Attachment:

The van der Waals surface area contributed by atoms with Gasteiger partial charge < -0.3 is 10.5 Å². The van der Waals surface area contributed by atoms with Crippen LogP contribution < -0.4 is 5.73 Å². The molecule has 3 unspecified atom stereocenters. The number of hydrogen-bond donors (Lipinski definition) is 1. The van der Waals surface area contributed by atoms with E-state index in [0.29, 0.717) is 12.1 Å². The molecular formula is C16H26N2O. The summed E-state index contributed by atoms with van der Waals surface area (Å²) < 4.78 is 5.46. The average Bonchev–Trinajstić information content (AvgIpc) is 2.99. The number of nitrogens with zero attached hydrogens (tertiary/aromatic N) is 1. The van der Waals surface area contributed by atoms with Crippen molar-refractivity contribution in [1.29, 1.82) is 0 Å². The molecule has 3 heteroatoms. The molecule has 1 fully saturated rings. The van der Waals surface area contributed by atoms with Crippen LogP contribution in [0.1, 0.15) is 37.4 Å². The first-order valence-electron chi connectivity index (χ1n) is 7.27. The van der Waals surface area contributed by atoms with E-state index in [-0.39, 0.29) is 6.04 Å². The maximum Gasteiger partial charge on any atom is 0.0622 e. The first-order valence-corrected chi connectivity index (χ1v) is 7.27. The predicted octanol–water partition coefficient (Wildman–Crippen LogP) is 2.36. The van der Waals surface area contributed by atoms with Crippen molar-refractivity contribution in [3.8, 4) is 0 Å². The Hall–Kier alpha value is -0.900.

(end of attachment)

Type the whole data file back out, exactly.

The van der Waals surface area contributed by atoms with Gasteiger partial charge < -0.3 is 10.5 Å². The van der Waals surface area contributed by atoms with Crippen LogP contribution < -0.4 is 5.73 Å². The molecule has 3 unspecified atom stereocenters. The number of hydrogen-bond donors (Lipinski definition) is 1. The van der Waals surface area contributed by atoms with E-state index in [0.29, 0.717) is 12.1 Å². The molecular formula is C16H26N2O. The summed E-state index contributed by atoms with van der Waals surface area (Å²) < 4.78 is 5.46. The average Bonchev–Trinajstić information content (AvgIpc) is 2.99. The number of nitrogens with zero attached hydrogens (tertiary/aromatic N) is 1. The van der Waals surface area contributed by atoms with Crippen molar-refractivity contribution in [1.29, 1.82) is 0 Å². The molecule has 3 heteroatoms. The molecule has 1 fully saturated rings. The van der Waals surface area contributed by atoms with Crippen LogP contribution in [0.1, 0.15) is 37.4 Å². The first-order valence-electron chi connectivity index (χ1n) is 7.27. The van der Waals surface area contributed by atoms with E-state index in [-0.39, 0.29) is 6.04 Å². The maximum Gasteiger partial charge on any atom is 0.0622 e. The first-order valence-corrected chi connectivity index (χ1v) is 7.27. The predicted octanol–water partition coefficient (Wildman–Crippen LogP) is 2.36. The van der Waals surface area contributed by atoms with Crippen molar-refractivity contribution in [3.8, 4) is 0 Å². The Hall–Kier alpha value is -0.900.